ARRS 2022 Abstracts


E1486. Patterns, Pearls, and Pitfalls of Lung Perfusion SPECT/CT In Pulmonary Embolism Evaluation: Clinical Application and Added Value
  1. Nafisa Reya; Temple University Hospital
  2. Jee Moon; Temple University Hospital
  3. Joseph Wise; Lewis Katz School of Medicine at Temple University
  4. Bhishak Kamat; Temple University Hospital
  5. Simindokht Dadparvar ; Temple University Hospital
  6. Yi Li ; Temple University Hospital
Since the emergence of the COVID-19 as global pandemic, many institutions have opted out of performing the ventilation portion of a lung ventilation/perfusion (V/Q) scan for the diagnosis of acute pulmonary embolism (PE) in patients with contraindications to iodinated contrast. Q scan interpretation criteria have been proposed for planar imaging, such as the PISAPED and revised PIOPED II, but there are a number of nonspecific findings that lead to indeterminate results. Recent data have shown that perfusion SPECT/CT demonstrates increased sensitivity and improved diagnostic accuracy compared to V/Q or Q only scans in diagnosis of PE. Lung perfusion SPECT/CT imaging helps to overcome the limitations of planar imaging in lung V/Q perfusion scans, especially being useful in cases of intermediate or low probability results by providing a more accurate perfusion distribution matched to lung anatomy. Multiple studies recently proposed diagnostic algorithms for evaluation of PE without ventilation studies and addition of SPECT/CT due to concern for exposure of COVID-19 to patients and staff members through aerosolization. Many of the patient cases in our institution support the concomitant use of SPECT/CT and Q scan, especially in the setting of COVID-19, instead of using planar imaging only. Currently, there are no standard interpretation guidelines for reporting Q-SPECT CT findings. In our institution, we adopted the previously published Memorial Sloan Kettering Cancer Center (MSKCC) Q-SPECT/CT criteria for diagnostic interpretation of Q-SPECT/CT.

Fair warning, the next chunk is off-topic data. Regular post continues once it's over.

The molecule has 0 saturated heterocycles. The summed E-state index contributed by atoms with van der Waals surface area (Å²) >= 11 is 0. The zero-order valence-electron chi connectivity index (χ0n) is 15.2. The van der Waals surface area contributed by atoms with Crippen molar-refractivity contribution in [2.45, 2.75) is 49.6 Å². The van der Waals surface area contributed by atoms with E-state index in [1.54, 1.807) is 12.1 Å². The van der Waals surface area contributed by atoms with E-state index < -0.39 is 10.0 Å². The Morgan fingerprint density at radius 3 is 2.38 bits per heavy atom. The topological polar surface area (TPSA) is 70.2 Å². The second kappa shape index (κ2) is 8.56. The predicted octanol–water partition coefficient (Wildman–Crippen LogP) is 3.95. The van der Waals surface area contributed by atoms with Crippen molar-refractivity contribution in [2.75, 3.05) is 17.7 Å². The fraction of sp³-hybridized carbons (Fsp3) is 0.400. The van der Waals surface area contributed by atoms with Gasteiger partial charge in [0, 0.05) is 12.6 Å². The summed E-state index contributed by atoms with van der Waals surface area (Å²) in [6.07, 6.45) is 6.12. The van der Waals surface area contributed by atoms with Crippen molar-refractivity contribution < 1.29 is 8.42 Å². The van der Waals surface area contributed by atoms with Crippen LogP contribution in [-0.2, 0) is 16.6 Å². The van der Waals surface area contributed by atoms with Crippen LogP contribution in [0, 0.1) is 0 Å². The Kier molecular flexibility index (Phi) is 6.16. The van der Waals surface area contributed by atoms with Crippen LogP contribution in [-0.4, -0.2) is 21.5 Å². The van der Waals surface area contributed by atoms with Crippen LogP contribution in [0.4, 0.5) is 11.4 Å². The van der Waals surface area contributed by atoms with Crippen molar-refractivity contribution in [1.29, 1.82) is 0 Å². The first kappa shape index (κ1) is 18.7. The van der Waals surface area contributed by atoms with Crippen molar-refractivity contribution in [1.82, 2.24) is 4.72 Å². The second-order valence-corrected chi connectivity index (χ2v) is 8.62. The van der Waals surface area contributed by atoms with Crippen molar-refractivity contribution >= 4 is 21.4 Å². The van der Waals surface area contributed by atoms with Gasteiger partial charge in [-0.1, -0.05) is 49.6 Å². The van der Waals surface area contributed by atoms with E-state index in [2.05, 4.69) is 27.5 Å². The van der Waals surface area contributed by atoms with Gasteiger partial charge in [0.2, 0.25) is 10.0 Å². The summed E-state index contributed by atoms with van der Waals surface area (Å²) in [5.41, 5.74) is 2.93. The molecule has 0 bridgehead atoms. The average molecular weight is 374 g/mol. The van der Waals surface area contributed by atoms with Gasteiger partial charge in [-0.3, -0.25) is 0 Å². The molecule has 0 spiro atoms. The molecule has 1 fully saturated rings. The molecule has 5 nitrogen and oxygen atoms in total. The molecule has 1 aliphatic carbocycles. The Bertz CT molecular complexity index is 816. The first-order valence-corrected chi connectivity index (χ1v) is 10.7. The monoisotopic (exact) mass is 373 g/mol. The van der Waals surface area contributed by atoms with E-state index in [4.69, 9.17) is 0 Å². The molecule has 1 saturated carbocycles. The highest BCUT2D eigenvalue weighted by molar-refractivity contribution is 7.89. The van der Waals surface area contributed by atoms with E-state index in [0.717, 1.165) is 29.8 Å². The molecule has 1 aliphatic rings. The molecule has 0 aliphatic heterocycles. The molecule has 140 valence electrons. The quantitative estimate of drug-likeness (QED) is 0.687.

Educational Goals / Teaching Points
This educational exhibit will discuss imaging characteristics of perfusion defects on Q scan and SPECT/CT. We will provide a brief overview of the role of perfusion scintigraphy with the PISAPED and revised PIOPED II criteria. We will also review utilization of SPECT/CT using MSKCC Q-SPECT/CT diagnosis criteria for evaluation of PE. We will discuss normal anatomy of the lung and identify common imaging characteristics of perfusion defects and their respective SPECT/CT correspondence. We will highlight recent cases from our practice with concomitant use of lung perfusion SPECT/CT instead of planar imaging only.

Key Anatomic/Physiologic Issues and Imaging Findings/Techniques
PE is a crucial diagnosis to guide appropriate therapy, with lung perfusion SPECT/CT being a valuable tool that provides higher accuracy in diagnosis of PE compared to using planar imaging only. There are many methods of evaluating for PE in perfusion-only scans, including PISAPED and revised PIOPED II for planar imaging and MSKCC Q-SPECT/CT for lung perfusion. Given SPECT/CTs grouped with a low-dose CT scan of the chest, we will demonstrate the combination of the chest x-ray, planar perfusion images, and SPECT/CT to evaluate the best underlying cause for a perfusion defect seen on planar images. Knowing the patterns and pitfalls of lung perfusion SPECT/CT are useful for interpretation of PE imaging in daily practice.

Lung perfusion with SPECT/CT is a simple but informative technique that aims to improve diagnostic interpretation accuracy of pulmonary embolism.